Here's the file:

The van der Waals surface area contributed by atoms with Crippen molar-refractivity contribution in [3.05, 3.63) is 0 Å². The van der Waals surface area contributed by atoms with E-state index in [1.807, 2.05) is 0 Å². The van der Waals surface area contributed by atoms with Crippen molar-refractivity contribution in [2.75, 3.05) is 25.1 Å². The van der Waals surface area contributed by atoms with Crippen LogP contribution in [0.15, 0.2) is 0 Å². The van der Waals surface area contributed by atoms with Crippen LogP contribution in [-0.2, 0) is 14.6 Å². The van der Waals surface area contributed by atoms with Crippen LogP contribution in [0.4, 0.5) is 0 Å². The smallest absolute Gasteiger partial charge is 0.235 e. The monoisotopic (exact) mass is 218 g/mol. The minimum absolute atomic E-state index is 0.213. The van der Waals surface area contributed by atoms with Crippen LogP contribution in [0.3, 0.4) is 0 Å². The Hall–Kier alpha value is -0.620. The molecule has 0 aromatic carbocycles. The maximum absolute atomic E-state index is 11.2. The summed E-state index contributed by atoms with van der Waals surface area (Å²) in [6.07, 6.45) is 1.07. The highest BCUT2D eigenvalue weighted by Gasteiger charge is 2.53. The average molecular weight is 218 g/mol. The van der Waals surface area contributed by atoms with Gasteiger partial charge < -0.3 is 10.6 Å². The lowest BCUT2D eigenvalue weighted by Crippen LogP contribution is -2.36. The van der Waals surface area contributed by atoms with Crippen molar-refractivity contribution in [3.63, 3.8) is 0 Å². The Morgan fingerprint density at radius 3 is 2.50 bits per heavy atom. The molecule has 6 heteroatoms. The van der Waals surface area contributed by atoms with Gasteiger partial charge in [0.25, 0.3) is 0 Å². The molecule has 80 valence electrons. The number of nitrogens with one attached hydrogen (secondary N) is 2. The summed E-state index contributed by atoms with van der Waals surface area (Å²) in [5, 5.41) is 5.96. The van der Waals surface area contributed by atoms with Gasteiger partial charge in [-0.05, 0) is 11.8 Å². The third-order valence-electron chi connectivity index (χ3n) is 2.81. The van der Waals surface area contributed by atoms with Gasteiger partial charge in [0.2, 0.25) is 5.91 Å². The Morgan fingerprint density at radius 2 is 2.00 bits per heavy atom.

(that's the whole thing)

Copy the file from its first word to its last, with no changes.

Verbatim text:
The van der Waals surface area contributed by atoms with Crippen molar-refractivity contribution in [3.05, 3.63) is 0 Å². The van der Waals surface area contributed by atoms with E-state index in [1.807, 2.05) is 0 Å². The van der Waals surface area contributed by atoms with Crippen molar-refractivity contribution in [2.75, 3.05) is 25.1 Å². The van der Waals surface area contributed by atoms with Crippen LogP contribution in [0.15, 0.2) is 0 Å². The van der Waals surface area contributed by atoms with Crippen LogP contribution in [-0.2, 0) is 14.6 Å². The van der Waals surface area contributed by atoms with Crippen LogP contribution in [0.4, 0.5) is 0 Å². The smallest absolute Gasteiger partial charge is 0.235 e. The monoisotopic (exact) mass is 218 g/mol. The minimum absolute atomic E-state index is 0.213. The van der Waals surface area contributed by atoms with Crippen LogP contribution in [0.3, 0.4) is 0 Å². The Hall–Kier alpha value is -0.620. The molecule has 0 aromatic carbocycles. The maximum absolute atomic E-state index is 11.2. The summed E-state index contributed by atoms with van der Waals surface area (Å²) in [6.07, 6.45) is 1.07. The highest BCUT2D eigenvalue weighted by Gasteiger charge is 2.53. The average molecular weight is 218 g/mol. The van der Waals surface area contributed by atoms with Gasteiger partial charge < -0.3 is 10.6 Å². The lowest BCUT2D eigenvalue weighted by Crippen LogP contribution is -2.36. The van der Waals surface area contributed by atoms with Crippen molar-refractivity contribution in [3.63, 3.8) is 0 Å². The Morgan fingerprint density at radius 3 is 2.50 bits per heavy atom. The molecule has 6 heteroatoms. The van der Waals surface area contributed by atoms with Gasteiger partial charge in [0.25, 0.3) is 0 Å². The molecule has 80 valence electrons. The number of nitrogens with one attached hydrogen (secondary N) is 2. The summed E-state index contributed by atoms with van der Waals surface area (Å²) in [5, 5.41) is 5.96. The van der Waals surface area contributed by atoms with Gasteiger partial charge in [-0.05, 0) is 11.8 Å². The third-order valence-electron chi connectivity index (χ3n) is 2.81. The van der Waals surface area contributed by atoms with Gasteiger partial charge in [0.2, 0.25) is 5.91 Å². The Morgan fingerprint density at radius 2 is 2.00 bits per heavy atom.